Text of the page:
Monday, 9 February 2015

Snowy Pyrrhulas

Male Bullfinch Pyrrhula pyrrhula
Views on the snow-covered countryside. Mt. Nanos in the last pic.
Scots Pine Pinus sylvestris with snow.
The characteristic wind+snow effect on a beech tree Fagus sylvatica, caused by our local and particularly strong north-east wind burja (bora in Italian).
Last week was a "snow week" in Slovenia. It snowed several consecutive days and sparsely also on the Karst plateau, near Trieste. On a sunny and windless day I decided to take a walk into the woodlands of the inner Karst in Slovenia. There were about 10-15 cm of fresh, untrodden snow on the path I took. The birds were in general very quiet and kept gathered in some parts of the woodland. The highlight was a flock of 8 Bullfinches Pyrrhula pyrrhula (6 males and 2 females). They were real gems in the otherwise bleak, snowy countryside. They also allowed quite close views, when feeding on the buds of a wild cherry tree Prunus avium. Bullfinch is a resident breeding bird in Slovenia, favouring higher mountainous areas for breeding, where it inhabits mixed forests. The Alpine region and the Dinaric plateaus are two example of such places. In autumn and winter, birds descend to lower levels and are also joined by foreign birds from other parts of Europe (especially from the north). In some years irruptions occur and the species can be quite numerous. On these occasions, birds of the nominate subspecies (P. pyrrhula pyrrhula), also known as Northern Bullfinch and originating from Russia can be found in the flocks. They can be identified by their trumpeting call (as well as their larger size - almost impossible to see in the field). The winter of 2004/2005 was such a year, where it was relatively common to hear this trumpeting calls within a flock of Bullfinches in parts of Slovenia and north-east Italy.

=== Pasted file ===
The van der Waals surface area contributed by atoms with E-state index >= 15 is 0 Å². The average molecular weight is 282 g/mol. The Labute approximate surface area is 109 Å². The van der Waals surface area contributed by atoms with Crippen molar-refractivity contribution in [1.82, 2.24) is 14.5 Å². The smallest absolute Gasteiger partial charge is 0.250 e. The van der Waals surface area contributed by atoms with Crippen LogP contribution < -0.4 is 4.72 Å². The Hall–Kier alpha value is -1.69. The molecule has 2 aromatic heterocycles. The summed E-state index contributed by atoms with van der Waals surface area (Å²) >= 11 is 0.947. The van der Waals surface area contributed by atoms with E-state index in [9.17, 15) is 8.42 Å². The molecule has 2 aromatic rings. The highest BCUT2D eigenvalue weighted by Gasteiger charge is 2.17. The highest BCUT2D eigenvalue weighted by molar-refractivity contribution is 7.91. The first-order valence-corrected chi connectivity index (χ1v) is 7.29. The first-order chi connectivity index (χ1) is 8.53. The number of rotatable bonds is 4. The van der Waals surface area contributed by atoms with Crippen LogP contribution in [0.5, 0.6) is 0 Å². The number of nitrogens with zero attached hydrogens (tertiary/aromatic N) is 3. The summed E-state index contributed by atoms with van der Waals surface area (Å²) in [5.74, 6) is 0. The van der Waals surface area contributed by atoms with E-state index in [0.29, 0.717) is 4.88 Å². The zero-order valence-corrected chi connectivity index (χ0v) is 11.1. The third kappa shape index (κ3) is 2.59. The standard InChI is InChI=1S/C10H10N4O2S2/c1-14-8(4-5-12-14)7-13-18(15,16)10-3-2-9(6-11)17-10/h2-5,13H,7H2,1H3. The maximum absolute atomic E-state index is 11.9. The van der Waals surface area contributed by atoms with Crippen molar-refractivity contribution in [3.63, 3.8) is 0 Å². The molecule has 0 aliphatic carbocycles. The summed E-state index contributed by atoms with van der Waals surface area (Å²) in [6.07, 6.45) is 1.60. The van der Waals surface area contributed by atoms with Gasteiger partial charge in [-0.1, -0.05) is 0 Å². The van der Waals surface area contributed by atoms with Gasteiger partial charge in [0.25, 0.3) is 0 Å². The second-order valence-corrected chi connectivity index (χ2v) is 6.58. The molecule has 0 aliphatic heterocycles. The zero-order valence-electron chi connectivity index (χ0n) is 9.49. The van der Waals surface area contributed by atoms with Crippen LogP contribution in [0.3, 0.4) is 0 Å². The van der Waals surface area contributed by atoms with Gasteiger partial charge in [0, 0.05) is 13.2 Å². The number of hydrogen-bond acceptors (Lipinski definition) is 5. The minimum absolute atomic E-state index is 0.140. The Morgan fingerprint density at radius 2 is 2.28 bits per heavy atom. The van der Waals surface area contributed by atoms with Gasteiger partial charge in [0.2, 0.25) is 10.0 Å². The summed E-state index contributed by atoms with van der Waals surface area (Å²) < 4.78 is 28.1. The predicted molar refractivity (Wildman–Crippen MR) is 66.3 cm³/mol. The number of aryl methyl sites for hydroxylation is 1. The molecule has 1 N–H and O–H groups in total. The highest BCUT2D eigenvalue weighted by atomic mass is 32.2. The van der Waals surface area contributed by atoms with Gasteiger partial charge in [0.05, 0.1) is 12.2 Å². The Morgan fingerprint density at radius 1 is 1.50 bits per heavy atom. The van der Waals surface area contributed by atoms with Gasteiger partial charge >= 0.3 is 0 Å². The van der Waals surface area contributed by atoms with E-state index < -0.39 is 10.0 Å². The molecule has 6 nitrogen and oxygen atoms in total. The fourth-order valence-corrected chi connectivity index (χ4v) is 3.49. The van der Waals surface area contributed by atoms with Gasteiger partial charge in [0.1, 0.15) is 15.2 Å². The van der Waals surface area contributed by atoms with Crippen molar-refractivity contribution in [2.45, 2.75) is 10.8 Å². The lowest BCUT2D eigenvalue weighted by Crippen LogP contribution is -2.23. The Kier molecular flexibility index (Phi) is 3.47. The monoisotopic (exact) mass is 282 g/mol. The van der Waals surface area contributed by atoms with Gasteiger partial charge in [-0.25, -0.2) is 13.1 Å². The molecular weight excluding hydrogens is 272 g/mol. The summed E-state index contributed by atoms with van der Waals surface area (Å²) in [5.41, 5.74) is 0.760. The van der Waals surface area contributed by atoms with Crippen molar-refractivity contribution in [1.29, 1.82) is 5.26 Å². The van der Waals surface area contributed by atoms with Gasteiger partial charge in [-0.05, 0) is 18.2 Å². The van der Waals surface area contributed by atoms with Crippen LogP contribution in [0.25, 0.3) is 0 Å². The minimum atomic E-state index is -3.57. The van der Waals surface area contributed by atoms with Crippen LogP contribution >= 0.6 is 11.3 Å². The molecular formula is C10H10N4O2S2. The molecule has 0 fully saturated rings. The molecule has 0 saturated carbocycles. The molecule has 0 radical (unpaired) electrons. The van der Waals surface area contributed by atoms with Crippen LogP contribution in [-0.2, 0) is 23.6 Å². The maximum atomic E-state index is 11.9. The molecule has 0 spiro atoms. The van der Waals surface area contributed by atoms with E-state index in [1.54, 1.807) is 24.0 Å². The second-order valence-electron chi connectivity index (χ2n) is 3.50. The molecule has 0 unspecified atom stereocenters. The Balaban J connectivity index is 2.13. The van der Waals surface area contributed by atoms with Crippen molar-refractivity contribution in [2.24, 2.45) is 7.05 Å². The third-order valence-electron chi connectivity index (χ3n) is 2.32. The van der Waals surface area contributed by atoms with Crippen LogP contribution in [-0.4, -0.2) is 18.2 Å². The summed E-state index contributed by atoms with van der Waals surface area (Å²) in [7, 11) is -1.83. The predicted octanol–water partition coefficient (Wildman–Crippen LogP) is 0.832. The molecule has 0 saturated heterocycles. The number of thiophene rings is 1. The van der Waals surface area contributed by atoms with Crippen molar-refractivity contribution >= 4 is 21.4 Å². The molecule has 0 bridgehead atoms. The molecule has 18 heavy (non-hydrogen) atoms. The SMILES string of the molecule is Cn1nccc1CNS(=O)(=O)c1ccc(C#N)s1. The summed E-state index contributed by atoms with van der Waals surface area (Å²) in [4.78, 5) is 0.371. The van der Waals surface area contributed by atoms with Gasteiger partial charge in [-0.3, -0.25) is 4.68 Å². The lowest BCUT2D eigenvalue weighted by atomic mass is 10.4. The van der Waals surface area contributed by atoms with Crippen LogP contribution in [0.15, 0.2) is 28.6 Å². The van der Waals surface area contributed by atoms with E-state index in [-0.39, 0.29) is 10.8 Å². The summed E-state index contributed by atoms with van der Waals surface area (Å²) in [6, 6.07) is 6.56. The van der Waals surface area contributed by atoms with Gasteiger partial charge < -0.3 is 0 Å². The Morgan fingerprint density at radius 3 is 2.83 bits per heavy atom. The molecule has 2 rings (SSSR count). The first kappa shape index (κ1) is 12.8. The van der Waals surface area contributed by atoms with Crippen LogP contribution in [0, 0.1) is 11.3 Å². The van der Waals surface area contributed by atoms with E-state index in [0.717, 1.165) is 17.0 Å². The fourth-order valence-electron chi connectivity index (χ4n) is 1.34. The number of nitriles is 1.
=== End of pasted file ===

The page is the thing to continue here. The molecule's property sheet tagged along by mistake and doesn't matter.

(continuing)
The only other signs of presence of wildlife in the woodlands were the many tracks left by Red Fox Vulpes vulpes, Roe Deer Capreolus capreolus & Red Deer Cervus elaphus, rodents, Brown Hare Lepus europaeus and some unidentified cat Felis sp. and dog Canis sp. Here and there also a lonely Fieldfare Turdus pilaris, especially around the villages.
Crossroad of different paths, including Red Fox, Red and Roe Deer.

Later last week I also spent a few hours in the fields of Terranova (Staranzano, Italy), scanning the flocks of White-fronted Geese Anser albifrons in the hope of finding at least one of the 3 Lesser White-fronted Geese Anser erythropus, present there this winter. The quest was really hard, and at the end I failed, but instead I saw a Tundra Bean Goose Anser fabalis rossicus and a flock of +30 Golden Plovers Pluvialis apricaria. A quick check of Valle Cavanata produced also a large flock of +200 Flamingos Phoenicopterus roseus, all tightly packed together, sheltering from the wind. Quite interesting was also the presence of 19 Spoonbills Platalea leucorodia.